Sen Mark Begich declared a “sea change” in the politics of gun control immediately after the school shooting in Newtown, Conn., telling his local newspaper that he would not hesitate to buck the powerful National Rifle Association.
But in the months since, the gun rights group has made itself impossible for the Alaska Democrat, and many other lawmakers, to resist.
Begich has signed on as a co-sponsor of a bill, drafted in consultation with the NRA, that would change the way mental illness is reported in the background check system — a measure that critics say could make firearms more easily available to the mentally ill.
Over the past two weeks, while Congress has been in recess, Begich said he was approached repeatedly by constituents who echoed NRA views, telling him not to, in his words, “mess with our gun rights” or “ban anything.”
The NRA’s recent successes on Capitol Hill — as well as a string of victories in state legislatures across the country — demonstrate the effectiveness of the group’s strategy to overcome a post-Newtown tilt toward gun control. The organization has drafted and circulated legislation, mobilized its members and continued to put pressure on politically vulnerable lawmakers. At the same time, groups attempting to promote stricter gun- control measures have faltered.
New restrictions that a couple of months ago seemed possible, even likely, such as bans on assault weapons and universal background checks on gun purchases, are now in doubt.
“The NRA is one of the most important groups in my state,” said Begich, one of several Democrats from conservative states who are up for reelection next year. He and others like him are the swing voters in the gun debate in the Senate, where deliberation over new legislation is expected to begin this month.
The gun rights group has suffered some serious setbacks since the December school shooting. New gun limits have passed in reliably liberal Maryland and New York and in Colorado and Connecticut, where two of the most recent shooting rampages occurred.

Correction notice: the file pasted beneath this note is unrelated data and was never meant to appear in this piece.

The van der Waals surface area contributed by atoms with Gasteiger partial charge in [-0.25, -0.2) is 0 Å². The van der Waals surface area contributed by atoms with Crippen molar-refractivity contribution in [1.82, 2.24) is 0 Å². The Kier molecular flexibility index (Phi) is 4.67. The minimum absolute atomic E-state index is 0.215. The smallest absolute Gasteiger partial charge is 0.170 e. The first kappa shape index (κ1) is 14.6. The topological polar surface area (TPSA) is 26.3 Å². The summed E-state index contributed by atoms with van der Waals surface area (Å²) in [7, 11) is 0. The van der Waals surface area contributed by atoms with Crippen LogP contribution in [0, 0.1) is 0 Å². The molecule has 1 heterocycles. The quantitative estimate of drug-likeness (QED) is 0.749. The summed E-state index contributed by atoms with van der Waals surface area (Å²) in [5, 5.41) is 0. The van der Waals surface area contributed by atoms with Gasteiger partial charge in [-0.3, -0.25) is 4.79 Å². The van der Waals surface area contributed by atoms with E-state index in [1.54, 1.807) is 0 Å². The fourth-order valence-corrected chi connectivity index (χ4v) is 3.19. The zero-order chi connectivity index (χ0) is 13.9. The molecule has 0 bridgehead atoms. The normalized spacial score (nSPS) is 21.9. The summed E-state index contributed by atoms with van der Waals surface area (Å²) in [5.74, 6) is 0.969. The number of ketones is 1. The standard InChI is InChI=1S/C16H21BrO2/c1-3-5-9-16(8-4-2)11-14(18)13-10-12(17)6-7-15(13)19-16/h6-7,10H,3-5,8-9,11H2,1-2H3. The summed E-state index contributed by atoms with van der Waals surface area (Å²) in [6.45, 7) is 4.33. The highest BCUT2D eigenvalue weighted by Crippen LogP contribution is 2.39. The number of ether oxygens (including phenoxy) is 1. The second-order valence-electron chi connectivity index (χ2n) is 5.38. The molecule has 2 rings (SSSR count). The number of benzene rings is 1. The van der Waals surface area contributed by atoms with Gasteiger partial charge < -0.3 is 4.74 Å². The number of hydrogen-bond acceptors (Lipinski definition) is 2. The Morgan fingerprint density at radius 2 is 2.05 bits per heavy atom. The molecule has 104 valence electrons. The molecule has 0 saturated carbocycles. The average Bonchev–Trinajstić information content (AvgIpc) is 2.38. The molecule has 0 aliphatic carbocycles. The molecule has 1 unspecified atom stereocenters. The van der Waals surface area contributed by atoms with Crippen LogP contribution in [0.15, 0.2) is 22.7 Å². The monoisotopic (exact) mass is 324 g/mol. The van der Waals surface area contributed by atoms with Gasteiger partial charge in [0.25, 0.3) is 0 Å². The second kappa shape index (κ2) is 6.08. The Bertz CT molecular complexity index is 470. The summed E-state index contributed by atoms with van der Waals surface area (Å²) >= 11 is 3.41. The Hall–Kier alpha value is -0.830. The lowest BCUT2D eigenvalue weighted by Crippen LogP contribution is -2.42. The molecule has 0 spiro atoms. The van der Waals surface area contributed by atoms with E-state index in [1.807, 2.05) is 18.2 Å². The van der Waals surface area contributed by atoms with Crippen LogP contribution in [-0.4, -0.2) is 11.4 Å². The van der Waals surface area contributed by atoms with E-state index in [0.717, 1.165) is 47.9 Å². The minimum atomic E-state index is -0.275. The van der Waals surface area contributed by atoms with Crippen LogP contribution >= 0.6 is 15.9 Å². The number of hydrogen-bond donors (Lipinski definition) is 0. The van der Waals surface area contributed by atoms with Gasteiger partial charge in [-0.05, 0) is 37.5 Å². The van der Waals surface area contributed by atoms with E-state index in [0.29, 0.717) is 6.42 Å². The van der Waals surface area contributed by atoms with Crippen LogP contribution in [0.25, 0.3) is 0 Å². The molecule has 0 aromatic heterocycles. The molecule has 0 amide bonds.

But even gun-control advocates acknowledge that the NRA is getting the better of them, both in Congress and state capitals across the country.
The NRA’s congressional operation is so effective that one of the gun lobby’s most outspoken critics, Sen. Richard Blumenthal (D-Conn.), initially signed on as a sponsor of the NRA-supported background check bill. Blumenthal said he had no direct contact with the NRA when he signed on to the measure but had been drawn by the idea of a bipartisan initiative to improve background checks.
On Friday, Blumenthal withdrew his support, saying in an interview that he was no longer comfortable with the bill because of “serious unintended consequences” related to provisions governing the mentally ill.
The NRA strategy has stretched into the states, as well. For instance, the group dispatched a lobbyist to Minnesota for much of the past three months because lawmakers there were considering expanded background checks and other measures.
Spurred by e-mail alerts from the group, NRA members and other gun rights activists jammed legislative committee rooms, deluged lawmakers with e-mails and phone calls — and succeeded in killing proposals that were once widely expected to pass.
“I was sabotaged by the NRA,” said state Rep. Michael Paymar, a St. Paul Democrat who authored the gun-control package he thought had a good shot at passing the liberal state House and Senate.
The Minnesota measures had been supported by the White House, with President Obama paying a visit in January and Vice President Biden calling legislators in March.
But their efforts were not enough to counteract gun rights advocates. NRA alerts warned that the background checks proposal would result in increased costs and could lead to the establishment of a government gun registry, while achieving no provable reduction in the crime.